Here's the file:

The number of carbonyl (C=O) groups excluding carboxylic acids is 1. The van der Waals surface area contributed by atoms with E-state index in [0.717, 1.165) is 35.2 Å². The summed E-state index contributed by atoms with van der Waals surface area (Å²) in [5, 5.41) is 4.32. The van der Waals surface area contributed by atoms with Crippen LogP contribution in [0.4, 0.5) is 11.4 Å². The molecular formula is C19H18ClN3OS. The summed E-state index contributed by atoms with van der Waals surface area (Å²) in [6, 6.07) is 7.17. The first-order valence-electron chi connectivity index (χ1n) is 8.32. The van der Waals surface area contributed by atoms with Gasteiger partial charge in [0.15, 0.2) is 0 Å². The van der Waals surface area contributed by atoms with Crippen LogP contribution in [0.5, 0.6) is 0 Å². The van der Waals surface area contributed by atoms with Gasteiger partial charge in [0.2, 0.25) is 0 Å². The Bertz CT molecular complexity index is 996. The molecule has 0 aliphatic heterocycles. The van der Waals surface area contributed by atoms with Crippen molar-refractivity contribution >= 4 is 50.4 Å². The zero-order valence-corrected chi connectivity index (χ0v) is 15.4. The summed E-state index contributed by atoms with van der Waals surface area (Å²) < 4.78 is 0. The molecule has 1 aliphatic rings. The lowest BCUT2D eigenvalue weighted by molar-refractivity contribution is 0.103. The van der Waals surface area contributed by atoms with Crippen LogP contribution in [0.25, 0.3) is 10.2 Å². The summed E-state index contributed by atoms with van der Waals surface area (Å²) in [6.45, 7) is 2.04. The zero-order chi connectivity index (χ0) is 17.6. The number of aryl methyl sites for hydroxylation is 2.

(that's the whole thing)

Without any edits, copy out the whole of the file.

The number of carbonyl (C=O) groups excluding carboxylic acids is 1. The van der Waals surface area contributed by atoms with E-state index in [0.717, 1.165) is 35.2 Å². The summed E-state index contributed by atoms with van der Waals surface area (Å²) in [5, 5.41) is 4.32. The van der Waals surface area contributed by atoms with Crippen LogP contribution in [0.4, 0.5) is 11.4 Å². The molecular formula is C19H18ClN3OS. The summed E-state index contributed by atoms with van der Waals surface area (Å²) in [6, 6.07) is 7.17. The first-order valence-electron chi connectivity index (χ1n) is 8.32. The van der Waals surface area contributed by atoms with Gasteiger partial charge in [0.15, 0.2) is 0 Å². The van der Waals surface area contributed by atoms with Crippen LogP contribution in [0.5, 0.6) is 0 Å². The van der Waals surface area contributed by atoms with Gasteiger partial charge in [0.2, 0.25) is 0 Å². The Bertz CT molecular complexity index is 996. The molecule has 0 aliphatic heterocycles. The van der Waals surface area contributed by atoms with Crippen molar-refractivity contribution >= 4 is 50.4 Å². The zero-order valence-corrected chi connectivity index (χ0v) is 15.4. The summed E-state index contributed by atoms with van der Waals surface area (Å²) < 4.78 is 0. The molecule has 1 aliphatic rings. The lowest BCUT2D eigenvalue weighted by molar-refractivity contribution is 0.103. The van der Waals surface area contributed by atoms with Crippen LogP contribution in [0.25, 0.3) is 10.2 Å². The summed E-state index contributed by atoms with van der Waals surface area (Å²) in [6.45, 7) is 2.04. The zero-order chi connectivity index (χ0) is 17.6. The number of aryl methyl sites for hydroxylation is 2.